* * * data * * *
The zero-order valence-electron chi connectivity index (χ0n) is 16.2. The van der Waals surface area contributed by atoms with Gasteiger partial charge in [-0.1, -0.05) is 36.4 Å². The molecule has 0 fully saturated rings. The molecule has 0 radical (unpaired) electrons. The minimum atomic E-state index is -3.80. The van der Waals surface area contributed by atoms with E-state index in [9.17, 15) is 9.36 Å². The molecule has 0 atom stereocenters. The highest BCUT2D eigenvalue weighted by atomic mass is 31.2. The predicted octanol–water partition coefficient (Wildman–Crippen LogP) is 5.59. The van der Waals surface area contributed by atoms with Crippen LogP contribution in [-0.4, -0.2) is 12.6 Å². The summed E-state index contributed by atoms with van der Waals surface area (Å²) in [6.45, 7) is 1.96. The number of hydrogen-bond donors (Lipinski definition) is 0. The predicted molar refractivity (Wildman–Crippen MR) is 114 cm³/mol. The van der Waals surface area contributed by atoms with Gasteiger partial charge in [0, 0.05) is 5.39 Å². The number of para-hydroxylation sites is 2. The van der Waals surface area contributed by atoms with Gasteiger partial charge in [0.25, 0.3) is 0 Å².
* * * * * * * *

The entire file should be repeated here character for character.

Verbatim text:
The zero-order valence-electron chi connectivity index (χ0n) is 16.2. The van der Waals surface area contributed by atoms with Gasteiger partial charge in [-0.1, -0.05) is 36.4 Å². The molecule has 0 fully saturated rings. The molecule has 0 radical (unpaired) electrons. The minimum atomic E-state index is -3.80. The van der Waals surface area contributed by atoms with E-state index in [9.17, 15) is 9.36 Å². The molecule has 0 atom stereocenters. The highest BCUT2D eigenvalue weighted by atomic mass is 31.2. The predicted octanol–water partition coefficient (Wildman–Crippen LogP) is 5.59. The van der Waals surface area contributed by atoms with Crippen LogP contribution in [-0.4, -0.2) is 12.6 Å². The summed E-state index contributed by atoms with van der Waals surface area (Å²) in [6.45, 7) is 1.96. The number of hydrogen-bond donors (Lipinski definition) is 0. The predicted molar refractivity (Wildman–Crippen MR) is 114 cm³/mol. The van der Waals surface area contributed by atoms with Gasteiger partial charge in [0, 0.05) is 5.39 Å². The number of para-hydroxylation sites is 2. The van der Waals surface area contributed by atoms with Gasteiger partial charge in [0.25, 0.3) is 0 Å².